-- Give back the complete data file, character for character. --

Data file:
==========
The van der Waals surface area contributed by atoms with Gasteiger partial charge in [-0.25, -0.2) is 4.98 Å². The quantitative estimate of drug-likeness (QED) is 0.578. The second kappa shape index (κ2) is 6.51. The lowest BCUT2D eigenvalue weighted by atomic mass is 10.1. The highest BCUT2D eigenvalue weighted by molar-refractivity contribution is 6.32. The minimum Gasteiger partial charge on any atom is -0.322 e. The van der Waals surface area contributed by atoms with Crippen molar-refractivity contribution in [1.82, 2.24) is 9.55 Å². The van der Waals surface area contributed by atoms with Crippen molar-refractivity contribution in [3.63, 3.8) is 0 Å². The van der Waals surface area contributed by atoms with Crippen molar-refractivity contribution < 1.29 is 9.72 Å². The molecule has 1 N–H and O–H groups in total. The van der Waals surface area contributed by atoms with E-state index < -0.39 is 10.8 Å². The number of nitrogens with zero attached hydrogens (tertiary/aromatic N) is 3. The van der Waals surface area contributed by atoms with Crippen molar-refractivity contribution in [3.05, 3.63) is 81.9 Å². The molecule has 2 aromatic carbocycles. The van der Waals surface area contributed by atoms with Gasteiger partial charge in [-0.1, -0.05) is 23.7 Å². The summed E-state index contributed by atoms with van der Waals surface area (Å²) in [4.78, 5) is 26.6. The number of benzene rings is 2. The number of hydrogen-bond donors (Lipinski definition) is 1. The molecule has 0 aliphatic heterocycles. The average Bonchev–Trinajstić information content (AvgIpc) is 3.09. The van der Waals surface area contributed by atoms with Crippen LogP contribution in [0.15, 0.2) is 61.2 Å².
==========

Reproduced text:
The van der Waals surface area contributed by atoms with Gasteiger partial charge in [-0.25, -0.2) is 4.98 Å². The quantitative estimate of drug-likeness (QED) is 0.578. The second kappa shape index (κ2) is 6.51. The lowest BCUT2D eigenvalue weighted by atomic mass is 10.1. The highest BCUT2D eigenvalue weighted by molar-refractivity contribution is 6.32. The minimum Gasteiger partial charge on any atom is -0.322 e. The van der Waals surface area contributed by atoms with Crippen molar-refractivity contribution in [1.82, 2.24) is 9.55 Å². The van der Waals surface area contributed by atoms with Crippen molar-refractivity contribution in [3.63, 3.8) is 0 Å². The van der Waals surface area contributed by atoms with Crippen molar-refractivity contribution < 1.29 is 9.72 Å². The molecule has 1 N–H and O–H groups in total. The van der Waals surface area contributed by atoms with E-state index < -0.39 is 10.8 Å². The number of nitrogens with zero attached hydrogens (tertiary/aromatic N) is 3. The van der Waals surface area contributed by atoms with Crippen molar-refractivity contribution in [3.05, 3.63) is 81.9 Å². The molecule has 2 aromatic carbocycles. The van der Waals surface area contributed by atoms with Gasteiger partial charge in [-0.1, -0.05) is 23.7 Å². The summed E-state index contributed by atoms with van der Waals surface area (Å²) in [4.78, 5) is 26.6. The number of benzene rings is 2. The number of hydrogen-bond donors (Lipinski definition) is 1. The molecule has 0 aliphatic heterocycles. The average Bonchev–Trinajstić information content (AvgIpc) is 3.09. The van der Waals surface area contributed by atoms with Crippen LogP contribution in [0.15, 0.2) is 61.2 Å².